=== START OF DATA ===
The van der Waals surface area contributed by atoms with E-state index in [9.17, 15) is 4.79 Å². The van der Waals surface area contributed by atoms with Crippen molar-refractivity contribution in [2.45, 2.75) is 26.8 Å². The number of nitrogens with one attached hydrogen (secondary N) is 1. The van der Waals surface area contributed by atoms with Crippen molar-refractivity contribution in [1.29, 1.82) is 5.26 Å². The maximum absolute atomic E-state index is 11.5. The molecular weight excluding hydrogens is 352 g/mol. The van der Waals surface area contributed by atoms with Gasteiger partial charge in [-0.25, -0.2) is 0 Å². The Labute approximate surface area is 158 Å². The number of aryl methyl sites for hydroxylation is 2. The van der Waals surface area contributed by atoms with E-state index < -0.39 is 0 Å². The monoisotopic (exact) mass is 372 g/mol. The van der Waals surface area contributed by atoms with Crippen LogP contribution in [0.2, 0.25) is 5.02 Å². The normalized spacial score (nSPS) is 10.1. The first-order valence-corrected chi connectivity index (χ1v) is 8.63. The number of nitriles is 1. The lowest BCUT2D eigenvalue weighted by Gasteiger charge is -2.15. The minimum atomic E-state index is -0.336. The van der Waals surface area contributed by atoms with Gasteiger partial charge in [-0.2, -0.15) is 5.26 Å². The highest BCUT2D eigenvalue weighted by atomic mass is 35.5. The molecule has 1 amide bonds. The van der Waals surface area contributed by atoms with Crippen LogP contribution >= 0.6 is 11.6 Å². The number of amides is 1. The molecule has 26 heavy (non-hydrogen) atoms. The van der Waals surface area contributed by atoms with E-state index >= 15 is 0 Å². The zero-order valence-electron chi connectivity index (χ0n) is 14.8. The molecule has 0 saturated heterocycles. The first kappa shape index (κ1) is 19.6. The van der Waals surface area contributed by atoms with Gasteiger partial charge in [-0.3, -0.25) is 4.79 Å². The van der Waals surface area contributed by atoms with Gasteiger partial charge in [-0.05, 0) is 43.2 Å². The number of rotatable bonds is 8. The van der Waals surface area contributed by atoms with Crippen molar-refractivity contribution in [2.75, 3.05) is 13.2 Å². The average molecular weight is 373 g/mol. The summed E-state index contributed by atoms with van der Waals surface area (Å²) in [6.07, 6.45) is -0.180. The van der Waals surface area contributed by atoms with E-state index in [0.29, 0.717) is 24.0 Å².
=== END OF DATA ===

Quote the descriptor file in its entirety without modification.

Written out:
The van der Waals surface area contributed by atoms with E-state index in [9.17, 15) is 4.79 Å². The van der Waals surface area contributed by atoms with Crippen molar-refractivity contribution in [2.45, 2.75) is 26.8 Å². The number of nitrogens with one attached hydrogen (secondary N) is 1. The van der Waals surface area contributed by atoms with Crippen molar-refractivity contribution in [1.29, 1.82) is 5.26 Å². The maximum absolute atomic E-state index is 11.5. The molecular weight excluding hydrogens is 352 g/mol. The van der Waals surface area contributed by atoms with Gasteiger partial charge in [-0.25, -0.2) is 0 Å². The Labute approximate surface area is 158 Å². The number of aryl methyl sites for hydroxylation is 2. The van der Waals surface area contributed by atoms with E-state index < -0.39 is 0 Å². The monoisotopic (exact) mass is 372 g/mol. The van der Waals surface area contributed by atoms with Crippen LogP contribution in [0.2, 0.25) is 5.02 Å². The normalized spacial score (nSPS) is 10.1. The first-order valence-corrected chi connectivity index (χ1v) is 8.63. The number of nitriles is 1. The lowest BCUT2D eigenvalue weighted by Gasteiger charge is -2.15. The minimum atomic E-state index is -0.336. The van der Waals surface area contributed by atoms with Gasteiger partial charge in [-0.2, -0.15) is 5.26 Å². The highest BCUT2D eigenvalue weighted by atomic mass is 35.5. The molecule has 1 amide bonds. The van der Waals surface area contributed by atoms with Crippen LogP contribution >= 0.6 is 11.6 Å². The number of amides is 1. The molecule has 26 heavy (non-hydrogen) atoms. The van der Waals surface area contributed by atoms with E-state index >= 15 is 0 Å². The zero-order valence-electron chi connectivity index (χ0n) is 14.8. The molecule has 0 saturated heterocycles. The first kappa shape index (κ1) is 19.6. The van der Waals surface area contributed by atoms with Gasteiger partial charge in [-0.3, -0.25) is 4.79 Å². The van der Waals surface area contributed by atoms with Gasteiger partial charge in [-0.05, 0) is 43.2 Å². The number of rotatable bonds is 8. The van der Waals surface area contributed by atoms with Crippen molar-refractivity contribution in [2.75, 3.05) is 13.2 Å². The average molecular weight is 373 g/mol. The summed E-state index contributed by atoms with van der Waals surface area (Å²) in [6.07, 6.45) is -0.180. The van der Waals surface area contributed by atoms with E-state index in [0.29, 0.717) is 24.0 Å².